2. Mix up a paste of water and baking soda. The venom that yellow jackets produce is naturally acidic. Baking soda can help counteract the venom naturally. Mix a spoonful of baking soda with water, and then apply with a cotton swab or ball to the yellow jacket sting to help neutralize the venom.
  3. Use vinegar to reduce itching. Simple vinegar can act as an astringent and keep you from clawing at the bite, which could lead to further infection or inflammation. Just put a little vinegar on a cotton ball and pat it on the affected area.
  4. Sprinkle meat tenderizer on the wound. There’s actually some truth to this old wives’ tale. This powder typically has an enzyme called papain. This enzyme is naturally found in papaya fruit and helps break down the proteins in meat, and it may do the same for the venom of a yellow jacket sting. Rub a tiny bit of meat tenderizer on the bite to see if it helps reduce the pain and swelling. However, the research on the effectiveness of this method is limited and inconclusive.
  5. Use an Epi-Pen. If you or a family member is allergic to yellow jacket stings, keep an Epi-Pen handy in your purse. Be sure to talk with your doctor about when to use this powerful prescription drug.

Learn more: First aid for bites and stings.

During the warmer spring and summer months, yellow jackets are out in force, feeding off of flowers so they can nourish themselves and their colonies.

They tend to be more aggressive than honeybees or bumble bees, making a sting more likely. Follow these tips to reduce the chances of getting stung:

  • If you’re dining outdoors, dispose of trash or cover food immediately to keep any lurking yellow jackets away.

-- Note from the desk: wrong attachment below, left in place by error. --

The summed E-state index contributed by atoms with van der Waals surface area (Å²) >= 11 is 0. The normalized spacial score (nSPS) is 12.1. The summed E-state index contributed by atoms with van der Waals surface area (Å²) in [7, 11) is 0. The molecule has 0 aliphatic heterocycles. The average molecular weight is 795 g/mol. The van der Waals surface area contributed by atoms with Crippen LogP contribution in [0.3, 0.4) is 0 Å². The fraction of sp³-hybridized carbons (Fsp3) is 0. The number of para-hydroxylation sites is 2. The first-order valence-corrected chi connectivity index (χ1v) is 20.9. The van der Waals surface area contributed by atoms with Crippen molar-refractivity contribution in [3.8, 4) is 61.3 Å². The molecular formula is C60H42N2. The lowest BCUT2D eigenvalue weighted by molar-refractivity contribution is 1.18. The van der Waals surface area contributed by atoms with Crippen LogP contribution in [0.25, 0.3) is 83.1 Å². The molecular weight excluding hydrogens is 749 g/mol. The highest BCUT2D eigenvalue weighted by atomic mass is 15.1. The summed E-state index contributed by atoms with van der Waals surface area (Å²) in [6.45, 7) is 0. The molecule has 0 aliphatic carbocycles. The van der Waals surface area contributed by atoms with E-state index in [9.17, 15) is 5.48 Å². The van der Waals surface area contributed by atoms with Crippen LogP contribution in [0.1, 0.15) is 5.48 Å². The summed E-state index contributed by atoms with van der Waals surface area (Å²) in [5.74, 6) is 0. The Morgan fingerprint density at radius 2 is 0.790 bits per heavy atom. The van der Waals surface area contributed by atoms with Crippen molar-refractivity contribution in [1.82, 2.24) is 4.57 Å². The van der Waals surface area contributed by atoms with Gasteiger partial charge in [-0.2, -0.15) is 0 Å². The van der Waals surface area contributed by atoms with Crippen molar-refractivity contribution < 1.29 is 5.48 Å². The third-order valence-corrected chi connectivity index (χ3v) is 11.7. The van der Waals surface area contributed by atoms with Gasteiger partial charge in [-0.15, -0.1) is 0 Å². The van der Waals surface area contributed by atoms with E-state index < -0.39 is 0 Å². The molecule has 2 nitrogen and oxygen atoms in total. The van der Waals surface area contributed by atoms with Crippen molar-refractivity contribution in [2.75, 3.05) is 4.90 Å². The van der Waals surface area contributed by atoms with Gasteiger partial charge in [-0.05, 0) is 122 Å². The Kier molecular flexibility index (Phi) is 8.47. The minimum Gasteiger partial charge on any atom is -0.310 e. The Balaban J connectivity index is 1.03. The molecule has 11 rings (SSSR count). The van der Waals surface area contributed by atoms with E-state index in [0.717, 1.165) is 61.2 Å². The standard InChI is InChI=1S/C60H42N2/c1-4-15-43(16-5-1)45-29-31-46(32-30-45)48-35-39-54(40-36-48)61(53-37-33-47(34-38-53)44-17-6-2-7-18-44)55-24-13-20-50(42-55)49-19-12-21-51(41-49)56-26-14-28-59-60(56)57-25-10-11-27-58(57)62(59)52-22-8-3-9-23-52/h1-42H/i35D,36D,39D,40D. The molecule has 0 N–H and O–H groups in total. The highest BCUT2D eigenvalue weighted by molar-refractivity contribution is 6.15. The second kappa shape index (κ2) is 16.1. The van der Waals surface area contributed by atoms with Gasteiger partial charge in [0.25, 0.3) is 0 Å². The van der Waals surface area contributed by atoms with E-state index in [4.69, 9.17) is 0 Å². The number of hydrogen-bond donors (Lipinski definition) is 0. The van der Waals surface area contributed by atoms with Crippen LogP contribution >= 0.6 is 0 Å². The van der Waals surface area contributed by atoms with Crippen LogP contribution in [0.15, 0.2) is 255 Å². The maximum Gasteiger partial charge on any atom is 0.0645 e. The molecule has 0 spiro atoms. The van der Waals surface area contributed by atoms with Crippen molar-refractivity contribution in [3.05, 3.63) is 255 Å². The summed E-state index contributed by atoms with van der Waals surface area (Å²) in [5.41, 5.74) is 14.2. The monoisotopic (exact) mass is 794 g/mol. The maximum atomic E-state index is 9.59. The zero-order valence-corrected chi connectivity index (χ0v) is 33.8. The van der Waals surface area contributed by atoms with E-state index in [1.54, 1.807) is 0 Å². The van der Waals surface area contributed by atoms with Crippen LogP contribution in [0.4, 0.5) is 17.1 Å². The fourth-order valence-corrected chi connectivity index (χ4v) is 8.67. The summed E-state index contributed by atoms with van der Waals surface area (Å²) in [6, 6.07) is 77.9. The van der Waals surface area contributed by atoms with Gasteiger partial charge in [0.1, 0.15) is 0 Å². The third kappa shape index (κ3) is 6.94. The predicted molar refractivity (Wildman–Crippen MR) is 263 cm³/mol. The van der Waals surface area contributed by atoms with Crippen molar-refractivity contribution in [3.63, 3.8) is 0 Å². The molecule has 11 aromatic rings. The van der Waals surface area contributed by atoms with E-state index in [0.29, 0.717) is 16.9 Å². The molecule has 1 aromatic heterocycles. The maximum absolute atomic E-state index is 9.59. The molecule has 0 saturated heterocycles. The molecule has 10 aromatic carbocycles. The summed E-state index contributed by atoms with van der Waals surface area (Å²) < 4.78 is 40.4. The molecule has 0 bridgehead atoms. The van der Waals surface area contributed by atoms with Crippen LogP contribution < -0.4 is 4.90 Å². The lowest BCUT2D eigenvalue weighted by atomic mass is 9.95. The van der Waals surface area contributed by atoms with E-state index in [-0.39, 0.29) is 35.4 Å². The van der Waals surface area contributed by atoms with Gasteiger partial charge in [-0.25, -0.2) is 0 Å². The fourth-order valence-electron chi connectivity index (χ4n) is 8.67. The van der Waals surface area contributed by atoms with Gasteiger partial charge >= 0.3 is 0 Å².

• Wear clothes that cover any areas that can be stung.
  • Avoid carrying any exposed sugary food or drinks or wearing any perfumes that can attract insects.
  • If you’re hiking and come across a bunch of yellow jackets, that’s a sign a nest may be nearby, so try to take an alternate route.
  • Swatting aggressively at yellow jackets also makes them more likely to attack, so it may be best to remain calm and limit any sudden movements if one lands on you.

Here are answers to more questions about yellow jacket stings.

How do I remove a yellow jacket stinger?

After being stung, you can gently remove the stinger by wiping it with gauze or scraping your fingernail over the area. Do not use tweezers or try to squeeze the stinger out.

What should I do if I get stung by a yellow jacket?

If you get stung and are not experiencing severe allergy symptoms, remove the sting and follow the treatment guidelines in this article. If you or someone near you is experiencing an allergy or anaphylaxis, you should call 911 and use an Epi-Pen. Perform CPR if the person is not breathing.

How long does a yellow jacket sting last?

Most of the time, the inflammation will stay contained to the area of the sting and will get better in a few days. In about 10% of cases, people can experience a larger, more painful reaction to an insect sting. This is not an allergic reaction but can take longer to resolve.